The big news of the day, at least according to Drudge, is that Team Obama is laying the groundwork for removing the public option from their health care plan. This would be part of a larger strategy shift, which has seen Obama rephrase “health care reform” as “health insurance reform” after his personal popularity and public support for health reform diminished as the debate soured.
While I do support a strong public option, I agree with Ezra Klein that it isn’t the most important part of reform. Without the freedom to opt into it most Americans would not have any new option even with the public option, anyway. Universal coverage is the most important part of health care reform because it will actually save thousands of people’s lives, the rest is just about money. Universal coverage doesn’t necessarily have anything to do with the public option either, Massachusetts does it through a mandate and subsidies and so would a national plan.
That said, the other, slightly less, important part is still vital, because its not just about money, it’s about a lot of money- both to individuals who have their lives ruined when they get sick and to the government, who will have to pay for huge new obligations. That last part is probably what has the public is worried now, we are spending so much money and the economy is so bad that it’s hard to write another huge check.
However, It frustrates me is that no one talks about how expensive doing nothing is. Medicare is a $36 trillon dollar unfunded liability over the next 75 years because the costs of medical care keep going up. Just to give some context, that is about two and a half times the total economy of the country in a year.
Further, the American economy, the paradigm of the free market, has a health care system that is creates economic inefficiencies. Instead of free insurance markets consumers have to use their employer’s plan, creating mini-monopolies (plus many states have single insurance companies that control super-majorities of the insurance market, which are not so mini-monopolies). Consumers also don’t get to make decisions at the margin, comparing costs and benefits of additional care, because most of the costs of health care are hidden from consumers which encourages over-consumption. Rather than encouraging the free flow of labor and low barriers to entry for entrepreneurs, our system punishes employees who leave their coverage and business owners miss out on the tax exclusion loophole that only the employed enjoy. Even the vary basis of the market system itself, a guarantee of services for fees, is undermined by insurance companies using pre-existing conditions to deny coverage when you actually need them.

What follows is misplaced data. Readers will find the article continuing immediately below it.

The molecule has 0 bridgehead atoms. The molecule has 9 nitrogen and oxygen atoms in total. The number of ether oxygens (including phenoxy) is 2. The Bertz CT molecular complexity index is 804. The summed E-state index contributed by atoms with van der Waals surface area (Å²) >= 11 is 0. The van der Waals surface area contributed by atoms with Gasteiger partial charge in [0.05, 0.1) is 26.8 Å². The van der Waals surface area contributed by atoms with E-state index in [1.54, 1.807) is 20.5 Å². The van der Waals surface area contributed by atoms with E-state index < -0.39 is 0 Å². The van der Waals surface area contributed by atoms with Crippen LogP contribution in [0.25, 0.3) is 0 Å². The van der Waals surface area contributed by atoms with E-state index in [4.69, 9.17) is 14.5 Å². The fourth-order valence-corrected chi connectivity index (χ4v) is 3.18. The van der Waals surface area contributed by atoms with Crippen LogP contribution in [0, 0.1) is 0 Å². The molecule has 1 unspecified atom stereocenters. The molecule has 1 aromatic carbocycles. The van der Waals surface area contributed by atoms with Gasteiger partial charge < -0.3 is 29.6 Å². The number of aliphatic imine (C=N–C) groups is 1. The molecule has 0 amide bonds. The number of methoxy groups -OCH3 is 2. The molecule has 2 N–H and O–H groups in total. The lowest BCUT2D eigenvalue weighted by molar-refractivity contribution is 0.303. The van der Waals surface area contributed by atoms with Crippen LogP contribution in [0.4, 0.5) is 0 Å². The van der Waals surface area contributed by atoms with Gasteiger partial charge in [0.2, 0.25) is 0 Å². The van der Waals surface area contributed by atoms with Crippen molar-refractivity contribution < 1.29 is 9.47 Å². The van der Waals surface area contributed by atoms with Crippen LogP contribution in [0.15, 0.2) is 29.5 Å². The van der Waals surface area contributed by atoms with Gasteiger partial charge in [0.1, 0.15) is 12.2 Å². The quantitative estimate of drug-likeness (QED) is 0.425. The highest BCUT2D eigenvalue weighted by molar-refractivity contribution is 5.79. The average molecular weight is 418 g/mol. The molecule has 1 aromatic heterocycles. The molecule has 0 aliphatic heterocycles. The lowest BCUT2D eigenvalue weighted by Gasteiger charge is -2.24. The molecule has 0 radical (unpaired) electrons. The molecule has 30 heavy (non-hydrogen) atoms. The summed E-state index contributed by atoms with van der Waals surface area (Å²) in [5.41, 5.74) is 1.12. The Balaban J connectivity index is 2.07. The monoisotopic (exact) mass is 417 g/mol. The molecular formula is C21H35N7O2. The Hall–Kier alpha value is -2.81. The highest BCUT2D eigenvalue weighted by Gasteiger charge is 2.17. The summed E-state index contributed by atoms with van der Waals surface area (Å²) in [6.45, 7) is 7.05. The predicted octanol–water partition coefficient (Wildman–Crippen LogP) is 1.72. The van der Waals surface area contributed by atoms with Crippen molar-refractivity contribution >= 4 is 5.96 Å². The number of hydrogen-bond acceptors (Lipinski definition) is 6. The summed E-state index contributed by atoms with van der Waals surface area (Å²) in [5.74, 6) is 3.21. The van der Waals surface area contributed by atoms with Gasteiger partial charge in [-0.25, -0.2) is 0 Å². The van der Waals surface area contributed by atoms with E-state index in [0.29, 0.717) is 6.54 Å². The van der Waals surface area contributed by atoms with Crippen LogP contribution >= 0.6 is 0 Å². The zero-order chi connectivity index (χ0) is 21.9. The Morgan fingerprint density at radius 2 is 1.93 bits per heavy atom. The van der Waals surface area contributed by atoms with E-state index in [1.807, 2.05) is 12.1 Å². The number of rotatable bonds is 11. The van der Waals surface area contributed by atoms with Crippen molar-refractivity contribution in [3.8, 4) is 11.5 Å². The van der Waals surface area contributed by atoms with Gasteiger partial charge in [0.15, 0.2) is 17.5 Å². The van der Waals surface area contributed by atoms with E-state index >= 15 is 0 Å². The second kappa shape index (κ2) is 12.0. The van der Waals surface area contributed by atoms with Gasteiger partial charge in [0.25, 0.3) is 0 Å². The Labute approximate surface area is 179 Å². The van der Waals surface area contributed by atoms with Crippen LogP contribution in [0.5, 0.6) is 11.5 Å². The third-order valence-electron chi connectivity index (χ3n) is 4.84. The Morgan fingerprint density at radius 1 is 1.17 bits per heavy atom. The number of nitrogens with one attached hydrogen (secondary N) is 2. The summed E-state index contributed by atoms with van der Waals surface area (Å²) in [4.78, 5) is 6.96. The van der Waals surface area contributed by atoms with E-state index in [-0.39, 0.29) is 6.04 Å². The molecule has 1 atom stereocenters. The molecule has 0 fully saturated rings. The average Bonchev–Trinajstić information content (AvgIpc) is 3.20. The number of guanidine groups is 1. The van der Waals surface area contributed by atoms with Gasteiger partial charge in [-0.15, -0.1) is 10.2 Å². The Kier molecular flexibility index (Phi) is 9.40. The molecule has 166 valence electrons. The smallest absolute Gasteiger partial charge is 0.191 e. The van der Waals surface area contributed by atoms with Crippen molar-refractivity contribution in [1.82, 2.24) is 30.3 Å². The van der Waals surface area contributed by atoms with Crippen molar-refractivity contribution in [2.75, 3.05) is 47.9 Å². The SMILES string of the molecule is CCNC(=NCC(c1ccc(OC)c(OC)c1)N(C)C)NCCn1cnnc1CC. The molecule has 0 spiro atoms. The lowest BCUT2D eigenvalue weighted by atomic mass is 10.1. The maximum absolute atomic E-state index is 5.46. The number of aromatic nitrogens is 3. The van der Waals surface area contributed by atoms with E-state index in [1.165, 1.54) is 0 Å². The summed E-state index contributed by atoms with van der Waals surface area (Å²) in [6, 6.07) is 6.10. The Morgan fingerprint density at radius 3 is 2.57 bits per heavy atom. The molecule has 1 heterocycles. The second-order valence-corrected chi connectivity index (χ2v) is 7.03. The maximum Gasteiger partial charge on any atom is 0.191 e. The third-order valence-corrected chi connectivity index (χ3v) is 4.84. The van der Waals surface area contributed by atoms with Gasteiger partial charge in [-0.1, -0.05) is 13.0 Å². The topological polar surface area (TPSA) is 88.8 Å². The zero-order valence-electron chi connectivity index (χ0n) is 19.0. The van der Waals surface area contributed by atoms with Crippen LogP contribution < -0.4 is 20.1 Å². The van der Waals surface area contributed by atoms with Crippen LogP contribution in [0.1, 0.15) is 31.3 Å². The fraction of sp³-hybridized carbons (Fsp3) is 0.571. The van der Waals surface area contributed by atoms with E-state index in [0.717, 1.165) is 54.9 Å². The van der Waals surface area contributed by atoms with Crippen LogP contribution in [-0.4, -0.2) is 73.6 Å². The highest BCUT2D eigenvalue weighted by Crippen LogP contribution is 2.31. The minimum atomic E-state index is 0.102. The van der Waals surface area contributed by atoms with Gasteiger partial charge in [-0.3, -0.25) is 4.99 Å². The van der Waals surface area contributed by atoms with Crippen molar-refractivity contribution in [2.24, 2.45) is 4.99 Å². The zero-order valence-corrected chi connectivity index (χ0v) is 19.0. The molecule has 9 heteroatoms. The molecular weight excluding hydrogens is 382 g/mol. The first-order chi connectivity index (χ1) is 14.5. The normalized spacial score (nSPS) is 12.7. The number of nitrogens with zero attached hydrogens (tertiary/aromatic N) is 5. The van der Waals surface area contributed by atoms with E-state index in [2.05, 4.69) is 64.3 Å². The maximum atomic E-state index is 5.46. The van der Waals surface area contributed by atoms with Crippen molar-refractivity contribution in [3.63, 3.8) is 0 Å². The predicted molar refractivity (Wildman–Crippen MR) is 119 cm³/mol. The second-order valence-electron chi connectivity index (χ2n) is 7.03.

This bill will go a long way towards fixing these inefficiencies. It will stop insurance companies from denying coverage for pre-existing conditions. The health exchange with its co-opts (if not a public option) and tax breaks will encourage small businesses ownership and self-employment by making health insurance affordable. A health board that analyzes what works and taxes extravagant health benefits will encourage rational marginal decision making. Unfortunately, this bill will not end the monopolistic employer based system, though Wyden Bennet would. Still, the American economy would work better, people would have more choices and it would save lives. If it takes jettisoning the public option to make that happen, then so be it.